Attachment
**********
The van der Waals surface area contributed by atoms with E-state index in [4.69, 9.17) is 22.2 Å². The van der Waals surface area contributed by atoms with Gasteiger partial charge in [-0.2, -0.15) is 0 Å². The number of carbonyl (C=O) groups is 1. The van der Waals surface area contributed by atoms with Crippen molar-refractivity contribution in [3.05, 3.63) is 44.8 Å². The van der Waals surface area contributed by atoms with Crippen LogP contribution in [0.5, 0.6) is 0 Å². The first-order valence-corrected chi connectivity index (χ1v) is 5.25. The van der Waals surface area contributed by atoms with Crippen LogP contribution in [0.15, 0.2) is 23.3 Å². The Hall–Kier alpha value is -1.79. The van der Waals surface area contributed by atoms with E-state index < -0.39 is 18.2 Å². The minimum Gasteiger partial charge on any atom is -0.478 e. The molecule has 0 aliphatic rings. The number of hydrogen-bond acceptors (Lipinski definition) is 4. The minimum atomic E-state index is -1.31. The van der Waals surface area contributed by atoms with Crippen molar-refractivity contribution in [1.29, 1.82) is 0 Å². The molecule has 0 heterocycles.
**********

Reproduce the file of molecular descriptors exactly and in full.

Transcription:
The van der Waals surface area contributed by atoms with E-state index in [4.69, 9.17) is 22.2 Å². The van der Waals surface area contributed by atoms with Gasteiger partial charge in [-0.2, -0.15) is 0 Å². The number of carbonyl (C=O) groups is 1. The van der Waals surface area contributed by atoms with Crippen molar-refractivity contribution in [3.05, 3.63) is 44.8 Å². The van der Waals surface area contributed by atoms with Crippen LogP contribution in [0.5, 0.6) is 0 Å². The first-order valence-corrected chi connectivity index (χ1v) is 5.25. The van der Waals surface area contributed by atoms with Crippen LogP contribution in [0.15, 0.2) is 23.3 Å². The Hall–Kier alpha value is -1.79. The van der Waals surface area contributed by atoms with E-state index < -0.39 is 18.2 Å². The minimum Gasteiger partial charge on any atom is -0.478 e. The molecule has 0 aliphatic rings. The number of hydrogen-bond acceptors (Lipinski definition) is 4. The minimum atomic E-state index is -1.31. The van der Waals surface area contributed by atoms with Crippen molar-refractivity contribution in [1.29, 1.82) is 0 Å². The molecule has 0 heterocycles.